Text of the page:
The drug, larotrectinib, worked across various different cancers in both adults and children, according to the results. The study of 55 patients was presented at the American Society of Clinical Oncology’s (ASCO) Annual Meeting on Sunday but it has not yet been peer reviewed, according to ASCO.
Seventy-six percent of patients with 17 different types of cancer had tumor shrinkage, and after 12 months, 79% of the responsive patients did not report cancer progression. That does not mean that it improved the lifespan of or the quality of life for the cancer patients, as those were not the end results studied here.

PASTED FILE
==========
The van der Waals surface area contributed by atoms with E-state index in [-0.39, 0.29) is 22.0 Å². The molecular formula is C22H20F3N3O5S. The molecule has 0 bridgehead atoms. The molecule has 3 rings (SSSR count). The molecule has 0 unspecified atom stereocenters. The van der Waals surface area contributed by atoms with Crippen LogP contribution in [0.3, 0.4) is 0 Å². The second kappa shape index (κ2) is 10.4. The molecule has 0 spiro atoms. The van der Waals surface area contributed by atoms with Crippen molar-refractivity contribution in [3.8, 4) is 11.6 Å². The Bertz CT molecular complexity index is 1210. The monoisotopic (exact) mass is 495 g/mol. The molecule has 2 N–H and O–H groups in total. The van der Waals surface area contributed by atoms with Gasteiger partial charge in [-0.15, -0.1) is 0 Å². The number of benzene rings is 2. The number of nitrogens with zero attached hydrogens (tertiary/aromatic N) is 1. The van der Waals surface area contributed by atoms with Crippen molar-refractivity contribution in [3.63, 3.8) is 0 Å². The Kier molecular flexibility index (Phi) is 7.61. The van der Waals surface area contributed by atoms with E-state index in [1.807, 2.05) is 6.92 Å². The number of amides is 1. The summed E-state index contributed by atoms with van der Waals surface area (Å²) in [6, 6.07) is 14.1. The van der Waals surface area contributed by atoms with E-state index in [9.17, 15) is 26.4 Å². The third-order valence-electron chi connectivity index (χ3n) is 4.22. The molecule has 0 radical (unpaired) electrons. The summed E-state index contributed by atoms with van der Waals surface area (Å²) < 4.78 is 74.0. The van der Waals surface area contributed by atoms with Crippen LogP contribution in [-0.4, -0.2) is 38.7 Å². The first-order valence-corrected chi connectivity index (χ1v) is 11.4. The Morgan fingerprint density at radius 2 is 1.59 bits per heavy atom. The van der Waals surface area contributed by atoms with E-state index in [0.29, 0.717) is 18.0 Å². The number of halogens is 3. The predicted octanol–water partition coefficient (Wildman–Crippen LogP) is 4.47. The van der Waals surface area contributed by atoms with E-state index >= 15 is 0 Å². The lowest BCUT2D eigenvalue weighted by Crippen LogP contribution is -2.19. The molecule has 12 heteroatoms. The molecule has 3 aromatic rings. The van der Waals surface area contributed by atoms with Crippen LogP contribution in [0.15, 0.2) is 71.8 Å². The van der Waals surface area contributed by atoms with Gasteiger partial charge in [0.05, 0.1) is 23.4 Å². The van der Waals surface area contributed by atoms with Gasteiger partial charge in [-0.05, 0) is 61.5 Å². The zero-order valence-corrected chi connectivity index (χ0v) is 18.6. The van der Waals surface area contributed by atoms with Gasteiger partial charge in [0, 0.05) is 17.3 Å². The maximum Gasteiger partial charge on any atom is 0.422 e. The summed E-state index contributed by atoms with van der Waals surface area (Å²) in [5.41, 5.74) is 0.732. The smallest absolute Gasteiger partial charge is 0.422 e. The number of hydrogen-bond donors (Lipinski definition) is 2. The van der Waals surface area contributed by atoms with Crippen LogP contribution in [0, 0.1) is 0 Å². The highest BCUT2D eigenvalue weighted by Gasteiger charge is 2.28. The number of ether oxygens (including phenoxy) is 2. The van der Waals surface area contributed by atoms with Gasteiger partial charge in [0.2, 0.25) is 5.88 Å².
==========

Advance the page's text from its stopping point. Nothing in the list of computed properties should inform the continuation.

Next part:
The company Loxo Oncology funded the study for its drug, and its stocks jumped by more than 40% by Monday, indicating investor excitement about a potential new cancer treatment.
- The Fall of Roe and the Failure of the Feminist Industrial Complex
- What Trump Knew About January 6
- Follow the Algae Brick Road to Plant-Based Buildings
- The Education of Glenn Youngkin
- The Benefits and Challenges of Cutting Back on Meat
- Here's Everything New on Netflix in July 2022—and What's Leaving
- Women in Northern Ireland Still Struggle to Access Abortion More Than 2 Years After Decriminalization